At age 87, Carroll Davis still is a work in progress, as he continues to pursue his life’s love and passion for art — even more so today, having overcoming a double pulmonary embolism and cheating death in the process.
Perhaps what is keeping him so active in his work is that he maintains a rigorous routine of painting, making the best of life in his studio inside his apartment home in East Ridge at Cutler Bay where he currently resides with his wife, Jacqueline.
Yet after all these years and having lived in so many exotic spots on the globe, Davis recounts that life-changing moment for him when his parents, unsupportive of his dreams and aspirations, wanted him to pursue a law career and put aside his love of painting and art.
His father, born in 1880’s Texas, was a hard-nosed businessman raised the hard way. Davis credits his dad, founder of the nationwide auto parts chain Western Auto (remember Davis Tires?) and making a fortune while enduring obstacles, yet deterring his son’s aspirations even as he knew being an artist meant everything to him.
Nonetheless, the young Davis persisted.
Today, he believes, “The more recognition you can achieve, the better.”
One of the most recent paintings, from his China series, sold to a wealthy South American collector. He also is proud of the painting he sold to Chase Manhattan Bank years back which remains in the company’s permanent collection.
Through exposure here in Miami, he hopes his art will continue to be displayed around the world.
When Davis was eight years old, he and the family left Kansas City, and moved to Miami Beach’s posh LaGorce Island. As a result of his father’s position in the business world, some of the biggest names in American industry and society at the time were frequent guests in their family home. In fact, it wasn’t uncommon to see the likes of Charlie Merrill, co-founder of Merrill Lynch.
Davis acknowledges that the advantages of attending The Cushman School in Miami and the prestigious Lawrenceville School next to Princeton University prepared him for success at Brown University and the University of Miami Law School. He had acquiesced to his parents’ desires for him to pursue a “stable” path — but only briefly — by pursuing a law degree. He passed the bar exam in Florida nine months after graduating, leading to an appointment with a big name law firm in Miami Beach, Warren Klein & Moore.
But three years and one failed marriage later, he loaded up his station wagon and drove for six days to Mexico to follow his heart and take his life in a totally new direction. It was in Mexico he met and married a beautiful French woman, his current wife Jacqueline, became a father, and headed back to Miami.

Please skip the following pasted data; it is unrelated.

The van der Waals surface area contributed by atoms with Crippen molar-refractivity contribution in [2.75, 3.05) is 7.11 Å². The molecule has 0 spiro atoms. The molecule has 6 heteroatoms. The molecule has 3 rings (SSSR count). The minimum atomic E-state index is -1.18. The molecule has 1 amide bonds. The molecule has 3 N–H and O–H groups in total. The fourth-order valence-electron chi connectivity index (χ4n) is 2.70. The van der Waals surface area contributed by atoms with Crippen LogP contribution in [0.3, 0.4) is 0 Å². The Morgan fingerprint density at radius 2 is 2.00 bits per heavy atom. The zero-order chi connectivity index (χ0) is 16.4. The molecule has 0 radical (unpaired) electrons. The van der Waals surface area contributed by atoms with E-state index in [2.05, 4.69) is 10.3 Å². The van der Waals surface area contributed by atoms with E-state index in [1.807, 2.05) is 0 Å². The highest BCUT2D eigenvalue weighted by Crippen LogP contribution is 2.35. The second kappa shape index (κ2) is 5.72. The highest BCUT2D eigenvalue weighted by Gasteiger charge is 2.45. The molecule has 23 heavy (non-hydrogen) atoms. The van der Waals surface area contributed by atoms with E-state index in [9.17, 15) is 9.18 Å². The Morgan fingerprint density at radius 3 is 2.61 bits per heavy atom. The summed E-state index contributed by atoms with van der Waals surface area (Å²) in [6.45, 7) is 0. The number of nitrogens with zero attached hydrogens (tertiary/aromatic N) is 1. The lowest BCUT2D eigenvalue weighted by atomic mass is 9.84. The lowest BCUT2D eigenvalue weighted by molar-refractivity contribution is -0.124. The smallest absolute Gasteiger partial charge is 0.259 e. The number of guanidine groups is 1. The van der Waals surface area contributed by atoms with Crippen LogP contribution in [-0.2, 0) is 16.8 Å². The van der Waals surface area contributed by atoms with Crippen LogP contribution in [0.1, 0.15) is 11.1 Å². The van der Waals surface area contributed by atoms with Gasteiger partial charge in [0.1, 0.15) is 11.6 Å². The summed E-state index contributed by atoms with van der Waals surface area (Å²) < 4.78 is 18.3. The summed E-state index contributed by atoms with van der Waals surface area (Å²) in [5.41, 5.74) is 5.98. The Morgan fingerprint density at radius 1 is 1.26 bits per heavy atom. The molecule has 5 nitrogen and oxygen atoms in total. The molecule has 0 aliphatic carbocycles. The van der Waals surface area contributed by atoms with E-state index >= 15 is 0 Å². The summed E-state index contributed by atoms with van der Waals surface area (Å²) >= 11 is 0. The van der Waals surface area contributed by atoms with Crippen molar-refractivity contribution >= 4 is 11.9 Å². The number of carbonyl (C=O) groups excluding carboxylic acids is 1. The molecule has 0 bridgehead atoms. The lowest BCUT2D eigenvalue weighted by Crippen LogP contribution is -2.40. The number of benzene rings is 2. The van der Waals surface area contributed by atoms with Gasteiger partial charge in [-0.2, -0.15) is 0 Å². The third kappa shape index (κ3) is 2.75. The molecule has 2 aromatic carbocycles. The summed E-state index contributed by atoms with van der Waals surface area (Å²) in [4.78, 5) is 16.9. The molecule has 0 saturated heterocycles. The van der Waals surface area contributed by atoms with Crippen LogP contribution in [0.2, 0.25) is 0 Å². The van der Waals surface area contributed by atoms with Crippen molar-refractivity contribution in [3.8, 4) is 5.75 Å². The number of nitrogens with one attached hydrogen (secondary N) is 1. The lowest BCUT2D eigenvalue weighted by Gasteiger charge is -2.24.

Although the happy couple bought a home in Coral Gables, it wasn’t long before wanderlust set in and he got the calling to move again — this time to France where he immersed himself in the European art scene for two years. This period inspired a series of paintings covering the continent from Paris to Alsace to the Spanish countryside.
His love of his homeland called him once again, where Davis and his family settled in the area of Miami, now known as Pinecrest.
He had seen the world in a way that few artists of his time could. At this point, Davis was painting on the journey to living life and doing what he loves with pure passion.
His art is based on careful observation of the real world, combined with a poetic skill of mixing and utilizing a brilliant array of colors. Although Davis has produced works based on his world travels, it is his love of the Florida landscape, which perhaps is the heart of his production. His love of the sea and the beauty and variety of its coastlines is deeply felt by the viewers and collectors alike.
Galleries that have represented him include the Isidora Duncan Gallery in Paris, the Ahda Artzt Gallery in New York, and the Americas Collection in Miami. His works are included in numerous private and corporate collections throughout the U.S. and Europe.
By 1980, the Davis couple eventually built their dream home at SW 136 Street and Old Cutler Road in Palmetto Bay.
This is where they finally settled and lived for 35 years before ultimately moving to the East Ridge retirement community.
After nearly 400 artworks completed, Davis suffered a serious medical setback, his pulmonary embolism, and was forced to take a four-year hiatus. But he is back now, painting as prolifically as ever. His time off recuperating reinforced the notion that painting is what makes him most happy in life.
“I am painting for myself. For the pleasure and enjoyment I get out of doing it. I would paint if I never sell another painting because I love it.”
To find out more about Carroll’s art, or to view and acquire a piece, contact his son Marc Davis at firstname.lastname@example.org or call 305-951-5752.